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The date given to this letter by Foxe is almost certainly incorrect, as this letter was written partially in response to Rowland Taylor's letter of 8 May 1554, signed by other leading protestants, protesting a planned disputation to be held in Cambridge. The letter is probably from May or early June 1554. It first appeared in the 1563 edition and was reprinted in Letters of the Martyrs (pp. 60-62) and subsequently in every edition of the Acts and Monuments.

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DEarely beloued, I wish you grace, mercy and peace. Accordynge to your mynde I haue runne ouer al your papers, 

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According to Foxe's marginal notes these papers were Bradford's treatise on the Lord's Supper which he sent to Ridley for the bishop's comments.

and what I haue done (which is but small) thereat maye appeare. In twoo places I haue put in twoo loose leaues.  
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Ridley apparently added some passages to the treatise Bradford had sent him.

I had muche ado to reade that was written in your great leaues, & I wene some where I haue altered some wordes, because I could not reade perfectly that whych was wryttē. Sir, what shal best be done with these thinges, nowe ye muste consider: for yf they come in sight at this tyme, vndoubtedlye they must to the fire with their father: and for any safegard that your custodye can bee vnto them, I am sure you looke not for it. For as ye haue bene partner of the woorke, so I am sure ye looke for none other, but to haue and receiue lyke wages, and to drinke of the same cup. Blessed be God that hath geuen you liberty in the meane season, that you maye vse your pen to his glory, and to the comfort (as I heare say) of manye. I blesse God daylye in you, and al your whole company, to whom I besech you cōmend me hartely. Nowe I loue my countryman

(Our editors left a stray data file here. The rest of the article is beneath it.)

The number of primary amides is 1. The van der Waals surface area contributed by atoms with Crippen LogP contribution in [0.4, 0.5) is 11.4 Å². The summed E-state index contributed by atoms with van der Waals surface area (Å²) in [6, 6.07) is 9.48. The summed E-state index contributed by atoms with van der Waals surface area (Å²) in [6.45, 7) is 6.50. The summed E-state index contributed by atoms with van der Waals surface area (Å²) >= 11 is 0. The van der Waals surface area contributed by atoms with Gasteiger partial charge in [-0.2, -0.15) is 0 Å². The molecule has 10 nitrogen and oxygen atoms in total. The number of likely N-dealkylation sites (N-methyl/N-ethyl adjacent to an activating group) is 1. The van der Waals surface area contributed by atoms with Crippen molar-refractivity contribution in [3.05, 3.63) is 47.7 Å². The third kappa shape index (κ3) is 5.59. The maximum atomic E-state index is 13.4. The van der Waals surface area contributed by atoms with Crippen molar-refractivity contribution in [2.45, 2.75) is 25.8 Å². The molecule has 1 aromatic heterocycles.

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Rowland Taylor and Nicholas Ridley were both from Northumbria.

in dede & in truth, I meane D. Taylour, not nowe for my earthlye countries sake, but for our heauenlye fathers sake, & for Christes sake, whom I heard say he dyd so stoutly in tyme of peryl confesse,  
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Since Ridley refers below to Bradford consulting him about the proposed Cambridge disputation, Taylor's 'confession' was almost certainly the letter of 8 May 1554, signed by Taylor and other protestants, protesting against the disputation.

and yet al so now for our countries sake, and for al our mothers sake: but I meane of the kyngdome of heauen, and of heauenlye Hierusalem, and because of the spirite, which bringeth in hym, in you, and in your company such blessed frutes of boldnes in the Lords cause, of patience and constancie. The Lord, which hath begon this worke in you al, performe and perfit this his own dede, vntyl hys own day come, Amē.

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As yet I perceiue ye haue not bene bayted, 

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To bait someone was to taunt or provoke them; what Ridley means is that Bradford has not been examined yet. Since Bradford was examined repeatedly from the end of January 1555 onwards, this is yet another reason to doubt Foxe's dating of this letter to 1555.

and the cause thereof God knoweth, whyche wyl let them doo no more to hys, then is hys pleased wyl and pleasure to suffer them to do for his own glory, and to the profyt of them,